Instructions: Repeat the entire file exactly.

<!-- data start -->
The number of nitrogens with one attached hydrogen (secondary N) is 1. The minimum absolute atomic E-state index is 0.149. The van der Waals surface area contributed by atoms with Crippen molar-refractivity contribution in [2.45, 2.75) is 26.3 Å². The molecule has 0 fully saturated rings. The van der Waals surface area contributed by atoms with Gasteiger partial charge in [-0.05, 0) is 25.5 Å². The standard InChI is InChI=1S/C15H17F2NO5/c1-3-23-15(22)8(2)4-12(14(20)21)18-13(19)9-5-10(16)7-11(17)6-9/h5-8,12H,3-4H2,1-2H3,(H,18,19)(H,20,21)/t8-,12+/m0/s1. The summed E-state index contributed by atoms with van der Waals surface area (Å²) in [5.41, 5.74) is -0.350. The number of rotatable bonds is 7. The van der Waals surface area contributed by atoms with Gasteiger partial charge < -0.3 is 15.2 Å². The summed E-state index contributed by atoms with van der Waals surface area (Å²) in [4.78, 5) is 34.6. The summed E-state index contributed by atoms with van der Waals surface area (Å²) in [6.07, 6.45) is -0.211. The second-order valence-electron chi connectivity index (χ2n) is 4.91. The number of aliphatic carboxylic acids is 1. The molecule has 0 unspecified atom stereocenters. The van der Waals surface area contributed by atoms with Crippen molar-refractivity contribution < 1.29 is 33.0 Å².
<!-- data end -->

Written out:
The number of nitrogens with one attached hydrogen (secondary N) is 1. The minimum absolute atomic E-state index is 0.149. The van der Waals surface area contributed by atoms with Crippen molar-refractivity contribution in [2.45, 2.75) is 26.3 Å². The molecule has 0 fully saturated rings. The van der Waals surface area contributed by atoms with Gasteiger partial charge in [-0.05, 0) is 25.5 Å². The standard InChI is InChI=1S/C15H17F2NO5/c1-3-23-15(22)8(2)4-12(14(20)21)18-13(19)9-5-10(16)7-11(17)6-9/h5-8,12H,3-4H2,1-2H3,(H,18,19)(H,20,21)/t8-,12+/m0/s1. The summed E-state index contributed by atoms with van der Waals surface area (Å²) in [5.41, 5.74) is -0.350. The number of rotatable bonds is 7. The van der Waals surface area contributed by atoms with Gasteiger partial charge < -0.3 is 15.2 Å². The summed E-state index contributed by atoms with van der Waals surface area (Å²) in [4.78, 5) is 34.6. The summed E-state index contributed by atoms with van der Waals surface area (Å²) in [6.07, 6.45) is -0.211. The second-order valence-electron chi connectivity index (χ2n) is 4.91. The number of aliphatic carboxylic acids is 1. The molecule has 0 unspecified atom stereocenters. The van der Waals surface area contributed by atoms with Crippen molar-refractivity contribution < 1.29 is 33.0 Å².